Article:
Mr Macron called for "truth and recognition" during a three-day visit that follows heightened tensions between France and Algeria. This year marks six decades of Algerian independence after 132 years of French rule.
European leaders have been struggling to replace Russian energy imports and Algeria, as Africa's top gas exporter, is calling for a role to supply the continent.
A joint commission was announced after Mr Macron's meeting with Algerian President Abdelmadjid Tebboune in Algiers.
The commission will be made up of historians, who will examine the colonial period and the devastating eight-year conflict, in which hundreds of thousand of people were killed.
On Friday, Mr Macron, the first French president to be born after Algerian independence in 1962, dismissed what he said were calls to "choose between pride and repentance".
"I want the truth, and recognition, otherwise we'll never move forward," he said.
He laid a wreath at a monument to those who "died for France" in the mixed Christian-Jewish Saint Eugene Cemetery, a major burial ground for Europeans in colonial times.
French soldiers sang the La Marseillaise as cicadas buzzed in the background.
Mr Macron then visited the Jewish part of the cemetery, accompanied by prominent French Jews.
Later on Friday he was set to meet young Algerian entrepreneurs in Algiers to discuss creating a French-Algerian body to encourage for digital start-ups, as part of a visit his office said would focus on the future.
Mr Tebboune hailed the "promising prospects for improving the special partnership" between the two countries.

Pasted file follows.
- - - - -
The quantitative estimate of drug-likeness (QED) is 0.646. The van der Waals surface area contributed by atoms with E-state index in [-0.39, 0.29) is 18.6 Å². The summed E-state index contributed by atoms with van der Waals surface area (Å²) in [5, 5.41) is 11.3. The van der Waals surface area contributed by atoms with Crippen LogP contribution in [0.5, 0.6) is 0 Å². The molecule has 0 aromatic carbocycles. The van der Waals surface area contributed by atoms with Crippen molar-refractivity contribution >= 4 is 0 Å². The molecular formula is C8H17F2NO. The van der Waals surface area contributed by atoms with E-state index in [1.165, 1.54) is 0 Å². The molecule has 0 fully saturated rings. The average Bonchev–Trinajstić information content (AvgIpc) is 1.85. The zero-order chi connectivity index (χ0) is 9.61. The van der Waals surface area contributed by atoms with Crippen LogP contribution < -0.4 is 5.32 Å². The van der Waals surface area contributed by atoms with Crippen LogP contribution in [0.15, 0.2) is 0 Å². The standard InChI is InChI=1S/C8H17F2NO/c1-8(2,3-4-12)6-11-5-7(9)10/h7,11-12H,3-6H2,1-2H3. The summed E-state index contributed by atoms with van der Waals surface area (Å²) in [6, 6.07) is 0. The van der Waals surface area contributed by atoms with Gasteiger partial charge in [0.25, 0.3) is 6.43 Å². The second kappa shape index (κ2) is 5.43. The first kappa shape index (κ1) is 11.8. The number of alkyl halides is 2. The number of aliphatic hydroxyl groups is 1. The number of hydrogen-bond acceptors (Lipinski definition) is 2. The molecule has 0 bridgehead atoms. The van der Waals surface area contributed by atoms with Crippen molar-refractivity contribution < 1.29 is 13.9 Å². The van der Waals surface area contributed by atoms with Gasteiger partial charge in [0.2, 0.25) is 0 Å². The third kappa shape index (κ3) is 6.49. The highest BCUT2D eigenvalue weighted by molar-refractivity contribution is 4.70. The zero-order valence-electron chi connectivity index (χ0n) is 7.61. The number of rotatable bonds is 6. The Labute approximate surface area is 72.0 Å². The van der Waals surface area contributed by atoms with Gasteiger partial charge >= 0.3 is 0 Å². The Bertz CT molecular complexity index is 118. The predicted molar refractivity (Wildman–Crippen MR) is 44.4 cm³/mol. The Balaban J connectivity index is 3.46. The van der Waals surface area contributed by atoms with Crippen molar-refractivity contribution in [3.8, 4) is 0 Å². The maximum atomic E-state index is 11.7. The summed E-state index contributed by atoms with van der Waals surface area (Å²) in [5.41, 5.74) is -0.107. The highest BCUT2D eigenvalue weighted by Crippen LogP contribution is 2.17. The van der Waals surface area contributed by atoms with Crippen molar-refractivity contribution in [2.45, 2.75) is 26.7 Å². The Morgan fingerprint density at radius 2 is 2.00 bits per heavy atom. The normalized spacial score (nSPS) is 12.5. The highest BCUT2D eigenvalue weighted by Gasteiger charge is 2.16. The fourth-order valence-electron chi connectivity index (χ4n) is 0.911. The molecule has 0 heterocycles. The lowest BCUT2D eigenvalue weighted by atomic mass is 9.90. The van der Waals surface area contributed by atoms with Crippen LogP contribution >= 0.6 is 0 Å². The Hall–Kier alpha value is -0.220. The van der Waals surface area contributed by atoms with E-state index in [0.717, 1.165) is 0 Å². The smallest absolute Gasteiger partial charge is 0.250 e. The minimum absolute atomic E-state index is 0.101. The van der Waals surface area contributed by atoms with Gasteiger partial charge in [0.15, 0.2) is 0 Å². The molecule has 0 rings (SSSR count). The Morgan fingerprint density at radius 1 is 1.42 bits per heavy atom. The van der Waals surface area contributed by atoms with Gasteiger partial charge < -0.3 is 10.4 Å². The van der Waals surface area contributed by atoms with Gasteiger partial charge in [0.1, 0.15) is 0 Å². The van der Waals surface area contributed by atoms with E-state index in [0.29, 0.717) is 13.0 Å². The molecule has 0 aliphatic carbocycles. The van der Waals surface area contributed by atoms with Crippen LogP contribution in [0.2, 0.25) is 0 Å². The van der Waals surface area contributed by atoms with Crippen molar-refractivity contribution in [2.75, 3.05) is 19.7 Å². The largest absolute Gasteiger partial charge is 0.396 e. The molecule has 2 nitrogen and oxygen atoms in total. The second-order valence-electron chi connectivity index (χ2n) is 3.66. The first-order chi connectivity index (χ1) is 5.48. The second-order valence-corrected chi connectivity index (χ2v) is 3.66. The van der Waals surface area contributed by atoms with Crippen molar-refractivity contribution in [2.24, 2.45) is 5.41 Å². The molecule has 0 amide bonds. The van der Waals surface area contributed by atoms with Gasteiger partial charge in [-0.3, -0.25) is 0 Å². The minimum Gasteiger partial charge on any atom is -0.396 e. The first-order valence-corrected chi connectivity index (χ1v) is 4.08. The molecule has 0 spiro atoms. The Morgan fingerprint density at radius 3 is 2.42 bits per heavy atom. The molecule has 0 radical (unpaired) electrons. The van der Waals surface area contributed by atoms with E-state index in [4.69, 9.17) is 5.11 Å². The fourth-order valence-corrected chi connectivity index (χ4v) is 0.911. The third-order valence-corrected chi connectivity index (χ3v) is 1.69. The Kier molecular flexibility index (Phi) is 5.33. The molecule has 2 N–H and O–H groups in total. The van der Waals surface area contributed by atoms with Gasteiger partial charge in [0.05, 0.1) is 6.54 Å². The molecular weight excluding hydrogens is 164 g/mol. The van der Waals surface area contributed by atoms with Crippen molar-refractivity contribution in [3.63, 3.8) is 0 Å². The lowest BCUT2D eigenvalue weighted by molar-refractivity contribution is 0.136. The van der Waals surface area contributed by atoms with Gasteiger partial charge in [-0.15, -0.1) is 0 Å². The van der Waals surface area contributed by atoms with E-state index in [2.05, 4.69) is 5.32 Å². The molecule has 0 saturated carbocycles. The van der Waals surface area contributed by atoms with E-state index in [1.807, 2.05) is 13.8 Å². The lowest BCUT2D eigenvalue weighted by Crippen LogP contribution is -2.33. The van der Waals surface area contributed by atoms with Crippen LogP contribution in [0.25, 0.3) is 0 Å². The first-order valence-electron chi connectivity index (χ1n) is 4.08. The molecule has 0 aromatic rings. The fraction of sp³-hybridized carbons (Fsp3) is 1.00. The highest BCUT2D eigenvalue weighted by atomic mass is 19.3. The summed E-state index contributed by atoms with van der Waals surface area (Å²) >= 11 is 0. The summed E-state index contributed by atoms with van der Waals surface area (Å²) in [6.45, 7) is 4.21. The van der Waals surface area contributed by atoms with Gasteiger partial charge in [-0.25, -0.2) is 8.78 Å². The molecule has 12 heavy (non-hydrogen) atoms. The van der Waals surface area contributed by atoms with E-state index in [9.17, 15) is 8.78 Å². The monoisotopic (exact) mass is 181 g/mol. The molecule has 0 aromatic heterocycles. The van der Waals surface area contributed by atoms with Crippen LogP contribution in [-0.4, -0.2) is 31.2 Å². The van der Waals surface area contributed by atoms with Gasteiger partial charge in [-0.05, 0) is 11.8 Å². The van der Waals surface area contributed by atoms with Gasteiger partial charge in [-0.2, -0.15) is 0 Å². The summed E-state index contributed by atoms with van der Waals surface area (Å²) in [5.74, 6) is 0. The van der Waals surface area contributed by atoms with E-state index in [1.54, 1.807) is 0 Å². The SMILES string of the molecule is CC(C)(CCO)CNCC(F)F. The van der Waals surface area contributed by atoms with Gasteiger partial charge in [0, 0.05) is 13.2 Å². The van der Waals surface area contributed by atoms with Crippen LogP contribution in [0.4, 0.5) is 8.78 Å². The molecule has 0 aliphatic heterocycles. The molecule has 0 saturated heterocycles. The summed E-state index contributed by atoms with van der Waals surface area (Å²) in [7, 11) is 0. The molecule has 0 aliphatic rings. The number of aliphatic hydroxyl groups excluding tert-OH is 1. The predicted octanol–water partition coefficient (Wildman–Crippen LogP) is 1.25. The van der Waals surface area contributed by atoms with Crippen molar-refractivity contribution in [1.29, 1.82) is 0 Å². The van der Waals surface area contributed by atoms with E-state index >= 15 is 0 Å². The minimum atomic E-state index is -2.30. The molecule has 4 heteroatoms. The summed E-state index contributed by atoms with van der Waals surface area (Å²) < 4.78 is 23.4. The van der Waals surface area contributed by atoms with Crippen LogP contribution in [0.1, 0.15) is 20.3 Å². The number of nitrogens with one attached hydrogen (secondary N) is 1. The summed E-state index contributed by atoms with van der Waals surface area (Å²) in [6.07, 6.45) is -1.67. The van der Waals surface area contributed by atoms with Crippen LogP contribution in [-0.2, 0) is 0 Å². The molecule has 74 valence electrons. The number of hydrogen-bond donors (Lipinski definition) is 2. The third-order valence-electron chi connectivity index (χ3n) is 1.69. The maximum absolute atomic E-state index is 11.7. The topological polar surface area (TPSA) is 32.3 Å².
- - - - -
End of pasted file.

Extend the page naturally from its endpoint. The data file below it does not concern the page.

Over the years, relations between the two sides have at times been fragile, particularly last year when Mr Macron questioned Algeria's existence as a nation before the French occupation and accused the government of fomenting "hatred towards France".
In response, Mr Tebboune withdrew his country's ambassador and banned French military aircraft from Algerian airspace.
Normal diplomatic relations have since resumed, along with flights to French army bases in Sub-Saharan Africa.
Mr Macron's office insisted gas was not a major feature of the visit, although the head of French energy firm Engie, Catherine MacGregor, was part of his delegation of 90.
The president said on Friday that Algeria had helped Europe diversify its energy supplies by pumping more gas to Italy, which last month signed a deal to import billions more cubic metres via an undersea pipeline from the North African coast.
Dismissing suggestions that Italy and France were "in competition" for Algerian gas, Macron welcomed the deal.
"It's good for Italy, it's good for Europe and it improves the diversification of Europe," he told reporters, noting that France only relies on natural gas for a small part of its energy mix.